The Food Obsession – an appetite for destruction

December 4th, 2017

 

 

 


 

”I use food for the same reason an addict uses drugs: to comfort, to soothe, to ease stress.”  – Oprah Winfery

 

 

The ‘new’ food craze-iness

 

The world appears to be surfing one of the many waves of mass distraction that arise every now and then. In this case it is one that never really goes away but just resurfaces in new clothes: the food craze.

 

Food and cooking shows, books and magazine articles abound; top chefs have become celebrities; new diet crazes become rapidly popular only to replaced and contradicted by newer ones espousing directly opposite theories; there are cooking competition shows whose formats have been franchised across the globe.

 

 

 

Throughout all of this, obesity and its many related diseases have risen drastically in the developed world and is even on the rise elsewhere. Contrastingly, anorexic archetypes have plagued the media, setting impossible standards and warped body imaging.

 

 

 

Obsession with food and dieting is nothing new of course. In 1863 William Banting first published his ‘Letter on Corpulence’ espousing a weight loss diet. So influential was it that to ‘banta’ (diet) even entered the Swedish language and is used to this day. Fast forward to the modern day and the food and diet market is flooded with new titles every week.

 

 

 

 

Maternal love and our oral beginnings

 

In traditional Chinese medicine, the Earth element is said to rule the digestive system, governing the stomach and spleen/pancreas (for more on this click here). Besides breathing and the elimination of waste, the only natural ability a human baby has is to suck. It takes in mother’s milk via her stomach meridian (passing through the nipples) and into the baby’s stomach.

 

nursingnurture.com

 

Breast feeding not only ensures the survival of her child but stimulates oxytoxin production to enable bonding.  The association of food with love is something that can profoundly affect us throughout our whole life.

 

 

 

Food and love: reward and punishment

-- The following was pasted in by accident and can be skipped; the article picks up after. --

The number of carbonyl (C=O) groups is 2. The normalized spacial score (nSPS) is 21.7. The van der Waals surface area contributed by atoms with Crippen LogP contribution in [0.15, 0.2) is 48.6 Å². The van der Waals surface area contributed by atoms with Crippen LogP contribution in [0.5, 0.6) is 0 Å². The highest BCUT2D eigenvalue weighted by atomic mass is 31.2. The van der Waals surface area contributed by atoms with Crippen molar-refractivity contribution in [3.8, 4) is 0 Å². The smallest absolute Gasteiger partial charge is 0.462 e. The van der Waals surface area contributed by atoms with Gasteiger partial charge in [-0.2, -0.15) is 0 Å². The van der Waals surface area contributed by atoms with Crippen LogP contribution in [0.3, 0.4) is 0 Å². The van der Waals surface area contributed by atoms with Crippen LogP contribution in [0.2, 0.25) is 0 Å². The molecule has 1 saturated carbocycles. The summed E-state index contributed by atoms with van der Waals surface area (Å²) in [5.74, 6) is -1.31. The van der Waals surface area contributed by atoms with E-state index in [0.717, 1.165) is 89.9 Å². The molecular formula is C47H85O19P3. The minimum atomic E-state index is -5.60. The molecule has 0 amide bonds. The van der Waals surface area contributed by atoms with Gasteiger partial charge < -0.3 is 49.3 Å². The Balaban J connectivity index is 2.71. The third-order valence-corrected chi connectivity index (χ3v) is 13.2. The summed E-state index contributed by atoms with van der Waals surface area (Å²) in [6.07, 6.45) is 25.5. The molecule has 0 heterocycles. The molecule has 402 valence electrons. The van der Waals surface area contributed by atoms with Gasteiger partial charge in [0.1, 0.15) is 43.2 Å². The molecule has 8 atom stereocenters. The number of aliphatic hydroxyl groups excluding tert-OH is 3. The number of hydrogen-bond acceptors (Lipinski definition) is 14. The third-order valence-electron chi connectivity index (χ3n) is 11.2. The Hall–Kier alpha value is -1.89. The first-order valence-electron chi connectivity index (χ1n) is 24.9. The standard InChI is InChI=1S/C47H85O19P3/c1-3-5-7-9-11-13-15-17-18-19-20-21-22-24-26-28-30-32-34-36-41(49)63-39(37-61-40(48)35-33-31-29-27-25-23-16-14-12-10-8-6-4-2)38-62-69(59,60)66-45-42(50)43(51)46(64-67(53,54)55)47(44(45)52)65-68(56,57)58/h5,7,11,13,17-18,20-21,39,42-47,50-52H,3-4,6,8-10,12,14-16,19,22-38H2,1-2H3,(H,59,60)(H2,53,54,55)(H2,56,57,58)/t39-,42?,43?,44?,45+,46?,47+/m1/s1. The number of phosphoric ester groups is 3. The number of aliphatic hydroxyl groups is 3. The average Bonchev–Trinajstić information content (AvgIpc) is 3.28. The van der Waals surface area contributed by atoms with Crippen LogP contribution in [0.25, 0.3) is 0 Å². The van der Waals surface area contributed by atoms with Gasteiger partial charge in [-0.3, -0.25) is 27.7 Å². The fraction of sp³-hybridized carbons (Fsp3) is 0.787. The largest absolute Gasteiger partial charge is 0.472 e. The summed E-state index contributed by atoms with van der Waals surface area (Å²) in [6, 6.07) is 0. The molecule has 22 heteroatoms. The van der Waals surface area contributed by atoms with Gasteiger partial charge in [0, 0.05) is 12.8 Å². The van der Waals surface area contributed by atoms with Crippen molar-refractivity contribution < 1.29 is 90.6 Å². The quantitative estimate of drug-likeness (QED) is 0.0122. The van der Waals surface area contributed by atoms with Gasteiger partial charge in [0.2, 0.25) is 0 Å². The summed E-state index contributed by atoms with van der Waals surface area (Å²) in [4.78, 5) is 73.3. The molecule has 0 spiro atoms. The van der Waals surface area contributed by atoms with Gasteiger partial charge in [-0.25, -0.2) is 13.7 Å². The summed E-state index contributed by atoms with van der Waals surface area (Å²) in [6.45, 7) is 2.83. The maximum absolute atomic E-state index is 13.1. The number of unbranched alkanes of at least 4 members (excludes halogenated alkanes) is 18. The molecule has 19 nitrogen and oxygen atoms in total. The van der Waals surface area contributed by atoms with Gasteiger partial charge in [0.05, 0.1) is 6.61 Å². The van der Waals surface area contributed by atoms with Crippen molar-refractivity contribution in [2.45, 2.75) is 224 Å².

Our relationship with food can mirror our relationship with ourself, in particular self worth. In turn, our sense of self worth is profoundly linked with love – how we have experienced it and, as a result, how we receive and give it to ourself and others.

 

Abandonment, separation or abuse from our mother in particular, whether it be due to physical or emotional reasons (such as post natal depression, illness, addiction, death, adoption, or other reasons) profoundly influence how we view our own self worth and even our right to exist.
Addiction to or fear of oral intake are often the result of such a negatively affected view of the Self. Examples of this can be alcohol and drug addiction, anorexia, binging and purging, morbid obesity and uncontrollable eating habits, fear of food, difficulty swallowing and so on. All are linked with an ongoing crisis of identity, self worth and self esteem linked to our oral triggers.

 

 

 

Self esteem goes deeper than how we value ourselves. It is bedrock of our sense of existing at all. It cannot be overstated how much of our sense of Self goes back to this early bonding with our earthly mother. We are not only nourished through feeding and touch. We are confirmed as an individual.

 

The existential question “Who am I?” has its earthly roots in this relationship. The comic strip character Charlie Brown, even after another trying day of failure or frustration, could still utter the phrase “At least my mother loves me.” Unfortuantely, not everyone can say that and so look for mother-love elsewhere. One of the main outlets is oral fixation.

 

 

 

Food and identity

 

 

”You are what you eat.” is the commonly accepted wisdom. While it is true that much of what we consume becomes part of our physical body, it can also reflect the relationship we have with ourself.

 

Food can reward us: ”Only good boys and girls who behave get to have desert.” Food can be used to punish us too. Obsessive binge eating followed by violent purging or extreme diet regimes only reinforce a negative self image and separate us from ourselves.